Morning jam: Scrappy Morrow likes his new digs

April, 18, 2013
Penguins 6, Canadiens 4
* Brandon Sutter and Brenden Morrow (PIT): 2 goals each (Morrow also has an assist)
* Penguins: won 5 straight games; 20-2-0 in last 22 games overall
* Penguins: 14-1-0 in last 15 home games (17-5-0 at home this season)
* Canadiens: lost 3 straight games, outscored 18-8 during losing streak
FROM ELIAS: Brenden Morrow tallied two goals and one assist in the Penguins’ 6-4 win over the Canadiens, after posting identical totals in Pittsburgh’s last game (Saturday at Florida). It’s the first time that Morrow had consecutive games with three or more points in his 13-season NHL career, though he did have one previous two-game span in which he amassed six points (Feb. 22-23, 2008 with Dallas; two points vs. Edmonton and four points at Nashville). Morrow also picked up a fighting major in Wednesday’s game for a third-period scrap with Montreal’s P.K. Subban, completing Morrow’s sixth ”Gordie Howe hat trick” (at least one goal, assist and fight) but his first since January 2006. The only other active player with at least six such games is another recent acquisition by the Penguins, Jarome Iginla (10).

Blue Jackets 3, Ducks 2 (OT)
* Fedor Tyutin (CBJ): game-winning goal in OT (1st career OT goal)
* Blue Jackets: won 5 straight games
* Blue Jackets: 5-1-0 in last 6 ROAD games
* Blue Jackets: currently 8th in Western Conference (lead 9th-place Red Wings by 2 points)

Flames 3, Red Wings 2
* Steve Begin (bay-ZHIN) (CGY): 2 goals (4), 3rd career multi-goal game (first since Nov. 21, 2007 for Canadiens vs Islanders)
* Johan Franzen (FRAN-zehn) (DET): Goal (10); on 4-game point streak (3 G, 1 A during streak)
* Red Wings: 1-2-2 in last 5 games
* Flames: only 2nd win in last 6 HOME games (2-4-0)

Remaining Schedules, Red Wings & Blue Jackets
Red Wings (47 points) Blue Jackets (49 points)
Saturday at Canucks Thursday at Kings
Apr. 22 vs Coyotes<< Apr. 21 at Sharks
Apr. 24 vs Kings Apr. 25 at Stars<<
Apr. 25 vs Predators<< Apr. 27 vs Predators<<
Apr. 27 at Stars<<
>>Opponent currently out of playoff position

Sabres 3, Bruins 2 (SO) (BUF wins shootout, 1-0)
* 1st sporting event in Boston since bombings at Boston Marathon on Monday
* Bruins: 0-2-1 in last 3 games; clinch playoff berth with overtime point
* Bruins: tied with Canadiens for 1st place in Northeast Division; currently 2 seed in East based on superior points percentage over Canadiens (BOS .679 pts pct/57 pts in 42 games; MTL .663 pts pct/57 pts in 43 games)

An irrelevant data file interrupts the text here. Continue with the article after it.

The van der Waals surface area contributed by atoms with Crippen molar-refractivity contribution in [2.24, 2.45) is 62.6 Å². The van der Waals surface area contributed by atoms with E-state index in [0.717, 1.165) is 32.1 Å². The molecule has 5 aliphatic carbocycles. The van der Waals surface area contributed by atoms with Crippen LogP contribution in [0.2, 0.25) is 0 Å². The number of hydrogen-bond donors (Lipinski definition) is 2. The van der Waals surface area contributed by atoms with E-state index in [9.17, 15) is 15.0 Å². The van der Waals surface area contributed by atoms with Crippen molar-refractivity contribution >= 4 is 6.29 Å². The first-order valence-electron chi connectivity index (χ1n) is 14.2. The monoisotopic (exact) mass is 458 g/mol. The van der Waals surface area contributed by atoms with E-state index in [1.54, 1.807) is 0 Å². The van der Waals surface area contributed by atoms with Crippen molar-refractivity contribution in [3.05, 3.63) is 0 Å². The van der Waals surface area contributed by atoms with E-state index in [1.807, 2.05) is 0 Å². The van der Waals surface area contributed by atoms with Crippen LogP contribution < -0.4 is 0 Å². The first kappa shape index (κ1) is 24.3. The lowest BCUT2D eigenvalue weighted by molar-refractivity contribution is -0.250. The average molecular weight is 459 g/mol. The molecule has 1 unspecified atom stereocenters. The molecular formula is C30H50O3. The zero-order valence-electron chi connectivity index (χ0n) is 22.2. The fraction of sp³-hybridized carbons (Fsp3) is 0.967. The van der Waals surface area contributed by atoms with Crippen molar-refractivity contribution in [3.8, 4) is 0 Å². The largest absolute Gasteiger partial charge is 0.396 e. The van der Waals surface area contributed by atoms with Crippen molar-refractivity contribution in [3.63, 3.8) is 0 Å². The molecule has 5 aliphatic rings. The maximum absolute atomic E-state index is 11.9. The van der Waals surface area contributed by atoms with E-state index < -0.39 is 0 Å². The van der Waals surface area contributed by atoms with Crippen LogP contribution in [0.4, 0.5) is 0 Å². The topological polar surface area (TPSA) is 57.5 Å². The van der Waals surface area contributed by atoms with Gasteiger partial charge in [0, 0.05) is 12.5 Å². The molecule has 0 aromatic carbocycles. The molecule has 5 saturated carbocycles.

* Sabres: on 3-game winning streak; move within 2 points of 8th place in East with win
FROM ELIAS: Thomas Vanek scored the first goal for the Sabres in their shootout win over the Bruins at TD Garden. Vanek has scored 29 goals in 49 career games against the Bruins, including 16 goals in 24 games in Boston. Vanek has scored as many goals against the Bruins in Boston during his eight seasons in the NHL as any other player has scored in total versus the Bruins over the same span (Daniel Alfredsson, 16 goals against the Bruins since 2005–06, home and road).

Sell, sell, sell ... win, win, win!

The Dallas Stars continued their mystifying ways over the weekend with wins Friday night at Nashville and Saturday at home against San Jose. This stretches their season-high winning streak to five games and very much keeps their playoff hopes alive.

The winning streak began after the April 3 trade deadline came and went, the Stars using the annual transaction window to shed three big-name UFAs from their roster. They dealt longtime captain Brenden Morrow to Pittsburgh, future Hall of Famer Jaromir Jagr to Boston and No. 2 center Derek Roy to Vancouver.

White flag? Hardly.

The Stars have reeled off win after win since the deadline passed and are just two points out of a playoff spot with less than two weeks to go in the regular season.

"It's been good, I think the young guys like [Alex] Chiasson and [Matt] Fraser have stepped in and have really added a lot of spark," Stars GM Joe Nieuwendyk told "But one of the keys, too, has been the veteran guys and how they've responded, guys like Vernon Fiddler, Eric Nystrom and Erik Cole and Ray Whitney -- those guys have been terrific. They've really stepped up their games."

Here's where it gets tricky: the schedule. The Stars have some mighty tough games left, starting Monday night at Chicago, followed by a home date Thursday with Vancouver, then Friday at St. Louis, Sunday at Los Angeles, April 23 at San Jose, April 25 at home to surprising Columbus, and the finale at home April 27 versus Detroit -- the club the Stars are chasing for eighth in the West.

If the Stars make it in, they will have earned it, that's for sure.

Of late, goaltending has been central in the winning streak. The Stars have been outshot in four of their five wins during the streak, but Kari Lehtonen and Richard Bachman have been outstanding in net.

Bachman has filled in lately as Lehtonen rests a sore groin. Bachman is just part of the unlikely starring cast for Dallas, which also includes rookie Chiasson with six goals in six games, and veteran center Fiddler putting up 10 points (2-8) in his past six games. (Veteran Stars beat writer Mike Heika had a nice piece on Fiddler in Monday's Dallas Morning News.)

"Going back to the last five we've won in a row, they were not easy games, they were heavy games against divisional opponents," said Nieuwendyk. "We've been battling hard, we know the road ahead is tough, too. But we're playing a good brand of hockey right now and I think the guys feel pretty confident with it."